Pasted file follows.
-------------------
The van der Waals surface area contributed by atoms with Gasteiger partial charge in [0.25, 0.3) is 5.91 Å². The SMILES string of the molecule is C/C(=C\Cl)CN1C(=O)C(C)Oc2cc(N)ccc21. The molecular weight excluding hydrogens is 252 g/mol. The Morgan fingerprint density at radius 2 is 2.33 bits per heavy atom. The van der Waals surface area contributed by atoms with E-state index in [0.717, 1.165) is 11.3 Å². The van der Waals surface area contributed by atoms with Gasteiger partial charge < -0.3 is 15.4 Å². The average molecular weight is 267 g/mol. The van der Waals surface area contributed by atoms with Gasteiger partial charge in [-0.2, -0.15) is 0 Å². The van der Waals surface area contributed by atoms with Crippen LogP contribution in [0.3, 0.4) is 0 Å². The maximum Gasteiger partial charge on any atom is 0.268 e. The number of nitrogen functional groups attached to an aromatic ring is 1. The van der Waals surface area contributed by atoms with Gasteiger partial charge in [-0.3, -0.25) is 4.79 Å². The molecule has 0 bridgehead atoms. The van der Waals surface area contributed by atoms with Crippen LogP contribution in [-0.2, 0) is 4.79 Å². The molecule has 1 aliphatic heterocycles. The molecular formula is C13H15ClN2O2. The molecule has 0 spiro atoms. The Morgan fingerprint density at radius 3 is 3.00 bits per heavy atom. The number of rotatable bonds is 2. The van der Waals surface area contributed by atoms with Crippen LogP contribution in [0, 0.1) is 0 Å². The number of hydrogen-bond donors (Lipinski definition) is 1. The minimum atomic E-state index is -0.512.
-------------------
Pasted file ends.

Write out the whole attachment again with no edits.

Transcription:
The van der Waals surface area contributed by atoms with Gasteiger partial charge in [0.25, 0.3) is 5.91 Å². The SMILES string of the molecule is C/C(=C\Cl)CN1C(=O)C(C)Oc2cc(N)ccc21. The molecular weight excluding hydrogens is 252 g/mol. The Morgan fingerprint density at radius 2 is 2.33 bits per heavy atom. The van der Waals surface area contributed by atoms with E-state index in [0.717, 1.165) is 11.3 Å². The van der Waals surface area contributed by atoms with Gasteiger partial charge < -0.3 is 15.4 Å². The average molecular weight is 267 g/mol. The van der Waals surface area contributed by atoms with Gasteiger partial charge in [-0.2, -0.15) is 0 Å². The van der Waals surface area contributed by atoms with Crippen LogP contribution in [0.3, 0.4) is 0 Å². The maximum Gasteiger partial charge on any atom is 0.268 e. The number of nitrogen functional groups attached to an aromatic ring is 1. The van der Waals surface area contributed by atoms with Gasteiger partial charge in [-0.3, -0.25) is 4.79 Å². The molecule has 0 bridgehead atoms. The van der Waals surface area contributed by atoms with Crippen LogP contribution in [-0.2, 0) is 4.79 Å². The molecule has 1 aliphatic heterocycles. The molecular formula is C13H15ClN2O2. The molecule has 0 spiro atoms. The Morgan fingerprint density at radius 3 is 3.00 bits per heavy atom. The number of rotatable bonds is 2. The van der Waals surface area contributed by atoms with Crippen LogP contribution in [0, 0.1) is 0 Å². The number of hydrogen-bond donors (Lipinski definition) is 1. The minimum atomic E-state index is -0.512.